- The Washington Times - Wednesday, July 8, 2009

Most of us live in shades of gray, being neither all good nor all bad. That, it seems, was the lot of former NFL quarterback Steve McNair, a decent man seemingly felled by his imperfections.

There was the McNair who used his fame and fortune to spread good will and cheer in the community. There was the Steve McNair Foundation, his work with youth organizations and his turkey deliveries to the needy on Thanksgiving. And he was a fierce competitor on the football field with a high pain threshold.

There also was the McNair who was out having a grand old time with his mistress, parasailing, smiling, posing for photographs, traveling here and there.

His former teammates have spoken eloquently on his high character, which, of course, does not square with the circumstances of his death as the grisly victim of a murder, possibly committed by a 20-year-old woman not his wife.

She, too, was found dead in the Nashville, Tenn., condominium, either the perpetrator of a murder-suicide or a victim herself.

McNair, married and the father of four, had a relationship with the woman that compromised his marriage vows and contradicted his good-guy public image.

That the contradiction is being treated as a shock is shocking in itself. That McNair is being deconstructed as another fallen “hero” with clay feet is a reflection of a society that equates athletic virtue with moral clarity.

It is a society that ascribes all kinds of power to the famous, as if competency in one aspect of life is an indication of competency in all aspects. Few would make that assumption about a CPA well-versed in the tax code because a CPA lacks celebrity, an unnatural currency.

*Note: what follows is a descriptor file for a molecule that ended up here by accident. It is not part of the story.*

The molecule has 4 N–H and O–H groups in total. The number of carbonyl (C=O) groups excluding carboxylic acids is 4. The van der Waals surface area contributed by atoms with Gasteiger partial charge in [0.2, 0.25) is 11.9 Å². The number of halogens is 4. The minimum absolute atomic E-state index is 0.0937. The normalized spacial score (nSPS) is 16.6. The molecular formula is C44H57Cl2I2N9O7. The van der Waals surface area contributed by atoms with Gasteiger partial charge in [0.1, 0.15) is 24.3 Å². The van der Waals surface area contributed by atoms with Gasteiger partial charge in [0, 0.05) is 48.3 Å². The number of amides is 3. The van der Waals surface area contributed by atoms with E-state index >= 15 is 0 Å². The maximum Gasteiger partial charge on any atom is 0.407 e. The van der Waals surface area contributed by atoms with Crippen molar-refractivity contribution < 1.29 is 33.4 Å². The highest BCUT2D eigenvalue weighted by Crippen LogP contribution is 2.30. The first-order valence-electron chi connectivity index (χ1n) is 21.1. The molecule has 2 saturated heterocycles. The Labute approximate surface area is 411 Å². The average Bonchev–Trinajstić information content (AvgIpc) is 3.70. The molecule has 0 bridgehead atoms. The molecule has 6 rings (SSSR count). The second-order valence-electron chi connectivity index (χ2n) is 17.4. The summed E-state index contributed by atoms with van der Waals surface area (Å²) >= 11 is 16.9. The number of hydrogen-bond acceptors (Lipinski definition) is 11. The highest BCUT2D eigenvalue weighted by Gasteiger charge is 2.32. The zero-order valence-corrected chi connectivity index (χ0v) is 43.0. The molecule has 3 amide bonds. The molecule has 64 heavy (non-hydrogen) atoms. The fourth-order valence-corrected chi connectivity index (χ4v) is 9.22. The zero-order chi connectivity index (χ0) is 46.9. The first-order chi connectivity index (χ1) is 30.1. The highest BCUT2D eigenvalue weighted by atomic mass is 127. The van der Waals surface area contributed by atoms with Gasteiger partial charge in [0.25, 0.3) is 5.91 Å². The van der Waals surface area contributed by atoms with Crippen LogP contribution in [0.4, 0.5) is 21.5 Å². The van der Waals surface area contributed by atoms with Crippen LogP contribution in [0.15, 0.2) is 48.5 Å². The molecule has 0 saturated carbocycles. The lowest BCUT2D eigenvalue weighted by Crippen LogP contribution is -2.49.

Titans coach Jeff Fisher said, “The Steve McNair I knew would want me to say, ‘Celebrate my life for what I did on the field, for what I did in the community, for the kind of teammate that I was.’ That’s what the Steve I knew would want me to say.”

That is a noble sentiment, however antiquated in the 24-7 media marketplace that feeds on the lurid, as we see with the round-the-clock coverage of all things Michael Jackson.

There is no lesson to be learned from McNair, found with four bullet wounds, two to the head. If an adoring public has not learned by now that the famous are as susceptible to temptation as everyone else - and sometimes more so because of their money - then nothing about the demise of McNair is going to change that.

America remains forever intrigued with the private lives of its false prophets. And McNair had a doozy of a private life; he cavorted around with a woman 16 years his junior and played house.

A nephew of the woman said it was the woman’s belief that McNair was planning to divorce his wife and the two were going to share living space. That prospect possibly came undone in the days leading up to his murder. That, of course, is one of the leads investigators are chasing.

Yet the ex-boyfriend of the woman claims she was planning to break up with McNair, which is possibly true as well, considering the emotional ups and downs that might afflict a young woman involved with a married man.

Grieving ex-teammates, family and friends are left to reconcile the two facades of McNair, the generous, genial public McNair and the one leading a not-so-secret lie.

“My hope is that we can get past the circumstances [of his death] and let those go and dwell and stay focused on the type of player and person that he was,” Fisher said.

Spoken like a true football coach. Block out the negatives. Stress the positives.

Life outside the football field rarely works like that.

Life often comes in shades of gray, sometimes the good being caught up in the bad.

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